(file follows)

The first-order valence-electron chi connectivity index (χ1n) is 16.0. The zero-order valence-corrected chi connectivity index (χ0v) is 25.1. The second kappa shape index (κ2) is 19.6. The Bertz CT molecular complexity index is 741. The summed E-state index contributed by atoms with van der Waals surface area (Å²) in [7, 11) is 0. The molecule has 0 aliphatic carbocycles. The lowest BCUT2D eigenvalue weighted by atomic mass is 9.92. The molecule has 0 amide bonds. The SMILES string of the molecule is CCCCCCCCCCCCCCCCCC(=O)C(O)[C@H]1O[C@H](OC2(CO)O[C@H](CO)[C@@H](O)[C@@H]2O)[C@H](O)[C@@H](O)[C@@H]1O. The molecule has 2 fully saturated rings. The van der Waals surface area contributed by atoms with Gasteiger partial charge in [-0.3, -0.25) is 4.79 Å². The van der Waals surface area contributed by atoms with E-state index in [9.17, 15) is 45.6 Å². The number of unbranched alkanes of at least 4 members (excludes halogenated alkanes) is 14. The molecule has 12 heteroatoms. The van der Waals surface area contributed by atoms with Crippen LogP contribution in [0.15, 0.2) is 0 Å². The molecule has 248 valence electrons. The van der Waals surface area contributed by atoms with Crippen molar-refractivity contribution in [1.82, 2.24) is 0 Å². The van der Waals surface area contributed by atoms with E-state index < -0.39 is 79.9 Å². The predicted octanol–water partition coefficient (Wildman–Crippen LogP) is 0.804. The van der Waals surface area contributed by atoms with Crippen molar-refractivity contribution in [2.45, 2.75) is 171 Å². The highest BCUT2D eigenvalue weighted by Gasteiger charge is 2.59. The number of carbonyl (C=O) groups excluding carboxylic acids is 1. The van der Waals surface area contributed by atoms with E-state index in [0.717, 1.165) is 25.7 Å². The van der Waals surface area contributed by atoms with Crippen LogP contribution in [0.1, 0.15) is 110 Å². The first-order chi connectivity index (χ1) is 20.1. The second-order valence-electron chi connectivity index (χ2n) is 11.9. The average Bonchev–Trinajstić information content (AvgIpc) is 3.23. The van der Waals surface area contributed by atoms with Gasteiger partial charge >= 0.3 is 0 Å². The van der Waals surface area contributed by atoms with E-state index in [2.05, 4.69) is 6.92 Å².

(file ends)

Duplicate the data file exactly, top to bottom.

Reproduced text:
The first-order valence-electron chi connectivity index (χ1n) is 16.0. The zero-order valence-corrected chi connectivity index (χ0v) is 25.1. The second kappa shape index (κ2) is 19.6. The Bertz CT molecular complexity index is 741. The summed E-state index contributed by atoms with van der Waals surface area (Å²) in [7, 11) is 0. The molecule has 0 aliphatic carbocycles. The lowest BCUT2D eigenvalue weighted by atomic mass is 9.92. The molecule has 0 amide bonds. The SMILES string of the molecule is CCCCCCCCCCCCCCCCCC(=O)C(O)[C@H]1O[C@H](OC2(CO)O[C@H](CO)[C@@H](O)[C@@H]2O)[C@H](O)[C@@H](O)[C@@H]1O. The molecule has 2 fully saturated rings. The van der Waals surface area contributed by atoms with Gasteiger partial charge in [-0.3, -0.25) is 4.79 Å². The van der Waals surface area contributed by atoms with E-state index in [9.17, 15) is 45.6 Å². The number of unbranched alkanes of at least 4 members (excludes halogenated alkanes) is 14. The molecule has 12 heteroatoms. The van der Waals surface area contributed by atoms with Crippen LogP contribution in [0.15, 0.2) is 0 Å². The molecule has 248 valence electrons. The van der Waals surface area contributed by atoms with Crippen molar-refractivity contribution in [1.82, 2.24) is 0 Å². The van der Waals surface area contributed by atoms with E-state index < -0.39 is 79.9 Å². The predicted octanol–water partition coefficient (Wildman–Crippen LogP) is 0.804. The van der Waals surface area contributed by atoms with Crippen molar-refractivity contribution in [2.45, 2.75) is 171 Å². The highest BCUT2D eigenvalue weighted by Gasteiger charge is 2.59. The number of carbonyl (C=O) groups excluding carboxylic acids is 1. The van der Waals surface area contributed by atoms with E-state index in [0.717, 1.165) is 25.7 Å². The van der Waals surface area contributed by atoms with Crippen LogP contribution in [0.1, 0.15) is 110 Å². The first-order chi connectivity index (χ1) is 20.1. The second-order valence-electron chi connectivity index (χ2n) is 11.9. The average Bonchev–Trinajstić information content (AvgIpc) is 3.23. The van der Waals surface area contributed by atoms with Gasteiger partial charge >= 0.3 is 0 Å². The van der Waals surface area contributed by atoms with E-state index in [2.05, 4.69) is 6.92 Å².